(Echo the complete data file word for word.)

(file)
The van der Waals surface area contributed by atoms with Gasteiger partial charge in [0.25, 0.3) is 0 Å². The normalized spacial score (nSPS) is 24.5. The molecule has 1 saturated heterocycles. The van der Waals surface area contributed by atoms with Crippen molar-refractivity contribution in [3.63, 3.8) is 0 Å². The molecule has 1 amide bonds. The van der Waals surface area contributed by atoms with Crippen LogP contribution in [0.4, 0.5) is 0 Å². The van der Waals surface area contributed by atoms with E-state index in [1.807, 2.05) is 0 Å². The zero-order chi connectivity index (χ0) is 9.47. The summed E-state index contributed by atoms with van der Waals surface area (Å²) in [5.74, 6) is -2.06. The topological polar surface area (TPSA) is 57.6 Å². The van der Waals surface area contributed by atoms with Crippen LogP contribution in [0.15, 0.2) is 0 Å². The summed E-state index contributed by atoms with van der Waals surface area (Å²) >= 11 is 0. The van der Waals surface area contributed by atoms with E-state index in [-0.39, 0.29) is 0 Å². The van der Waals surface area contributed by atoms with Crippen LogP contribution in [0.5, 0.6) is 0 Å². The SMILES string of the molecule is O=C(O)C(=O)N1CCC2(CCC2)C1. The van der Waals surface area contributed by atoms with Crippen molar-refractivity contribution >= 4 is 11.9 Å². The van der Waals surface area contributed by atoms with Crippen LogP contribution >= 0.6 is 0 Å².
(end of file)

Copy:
The van der Waals surface area contributed by atoms with Gasteiger partial charge in [0.25, 0.3) is 0 Å². The normalized spacial score (nSPS) is 24.5. The molecule has 1 saturated heterocycles. The van der Waals surface area contributed by atoms with Crippen molar-refractivity contribution in [3.63, 3.8) is 0 Å². The molecule has 1 amide bonds. The van der Waals surface area contributed by atoms with Crippen LogP contribution in [0.4, 0.5) is 0 Å². The van der Waals surface area contributed by atoms with E-state index in [1.807, 2.05) is 0 Å². The zero-order chi connectivity index (χ0) is 9.47. The summed E-state index contributed by atoms with van der Waals surface area (Å²) in [5.74, 6) is -2.06. The topological polar surface area (TPSA) is 57.6 Å². The van der Waals surface area contributed by atoms with Crippen LogP contribution in [0.15, 0.2) is 0 Å². The summed E-state index contributed by atoms with van der Waals surface area (Å²) >= 11 is 0. The van der Waals surface area contributed by atoms with E-state index in [-0.39, 0.29) is 0 Å². The van der Waals surface area contributed by atoms with Crippen LogP contribution in [0.5, 0.6) is 0 Å². The SMILES string of the molecule is O=C(O)C(=O)N1CCC2(CCC2)C1. The van der Waals surface area contributed by atoms with Crippen molar-refractivity contribution >= 4 is 11.9 Å². The van der Waals surface area contributed by atoms with Crippen LogP contribution >= 0.6 is 0 Å².